Future Building The Internet

The Dominance of Newsletters Over Websites

Liked Newsletters by Robin Rendle (

Team RSS all the way!

I do also enjoy the renaissance of newsletters we’re experiencing, but wish it were on blogs instead. Email offers writers a certain perceived intimacy granted by privacy through obscurity. Yet websites can offer that as well, plus so much more control over presentation and access.

As someone who sometimes sends newsletters for work and projects, the myth of email being a means to reach the audience of people who have signed up to hear from you is a lie. It puts that power into Google and Microsoft’s hands to judge whether you’re sending junk. They don’t care that people signed up to get it, their filters “know better” and shunt emails to promotion purgatory or spam hell. The email clients don’t give people the option to elect to receive emails they deem unfit. There’s no way to tell Google, “Hey, I’m a real person and I promise I’m sending good content that people will like! If only you let them see it.” As big corporations, they could care less about the little one-person brands doing their best but lacking the tech savvy to game the deliverability system. But of course it sounds like a system where we have more control than social media with its opaque and ever-changing algorithm, you send an email and people just get it.

I find it somewhat ironic that so many people complain about too much email and yet email newsletters are having a heyday. I think Rendle is onto something with this idea of a browser integrated update and subscription tool. Firefox integrated Pocket for upgraded bookmarking, I don’t see why they couldn’t integrate a rebranded RSS (of course it failed with a non-name like that). I imagine people could be relieved to not get both their work and entertainment and learning all in one box.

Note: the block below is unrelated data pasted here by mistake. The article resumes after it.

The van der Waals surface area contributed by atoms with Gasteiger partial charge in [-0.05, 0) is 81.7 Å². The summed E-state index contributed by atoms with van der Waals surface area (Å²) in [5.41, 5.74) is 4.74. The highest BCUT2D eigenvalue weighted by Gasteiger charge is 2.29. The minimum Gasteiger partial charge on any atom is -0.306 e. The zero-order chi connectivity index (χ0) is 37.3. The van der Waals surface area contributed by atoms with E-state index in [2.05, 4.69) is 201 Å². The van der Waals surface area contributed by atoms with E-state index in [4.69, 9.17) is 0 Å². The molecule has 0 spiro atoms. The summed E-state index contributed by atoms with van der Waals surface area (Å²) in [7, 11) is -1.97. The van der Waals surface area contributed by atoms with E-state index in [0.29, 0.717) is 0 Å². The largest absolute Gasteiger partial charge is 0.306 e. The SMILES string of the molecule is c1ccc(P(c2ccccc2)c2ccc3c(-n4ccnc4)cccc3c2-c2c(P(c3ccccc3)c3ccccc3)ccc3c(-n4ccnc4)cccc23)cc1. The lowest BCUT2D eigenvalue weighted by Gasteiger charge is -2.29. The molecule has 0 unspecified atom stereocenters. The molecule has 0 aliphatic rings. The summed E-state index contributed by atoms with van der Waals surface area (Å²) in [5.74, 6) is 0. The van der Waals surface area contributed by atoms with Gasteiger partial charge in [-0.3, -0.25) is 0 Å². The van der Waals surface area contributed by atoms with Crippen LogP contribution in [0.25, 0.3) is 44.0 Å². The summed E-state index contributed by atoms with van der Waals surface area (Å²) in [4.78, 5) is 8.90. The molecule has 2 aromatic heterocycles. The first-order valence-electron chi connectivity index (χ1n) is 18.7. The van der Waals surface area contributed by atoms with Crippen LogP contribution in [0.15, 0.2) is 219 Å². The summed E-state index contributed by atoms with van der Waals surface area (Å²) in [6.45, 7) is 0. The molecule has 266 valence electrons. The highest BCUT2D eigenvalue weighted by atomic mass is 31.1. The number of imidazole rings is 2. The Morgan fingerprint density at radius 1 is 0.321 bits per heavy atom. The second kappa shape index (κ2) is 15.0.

I feel the lure of newsletters myself. Something about them feels less daunting than a website, less permanent, less demanding of perfection with lower expectations for design, more of a place you can experiment in a safer version of public, easier to “projectize” and make it an ephemeral of-the-moment *experience* that people can miss out on. It feels more active and participatory that people have had to take the step of giving you their email – it asks for some commitment from the reader. So while I agree with Rendle that the three barriers he’s identified are key, I think there are some psychological differences in how we perceive newsletters that might also need to be addressed to bring more people back to the light of a connected web.

Added: another good point from Craig Mod about why readers like newsletters: they influence writers to write more personably.

By Tracy Durnell

Writer and designer in the Seattle area. Freelance sustainability consultant. Reach me at She/her.

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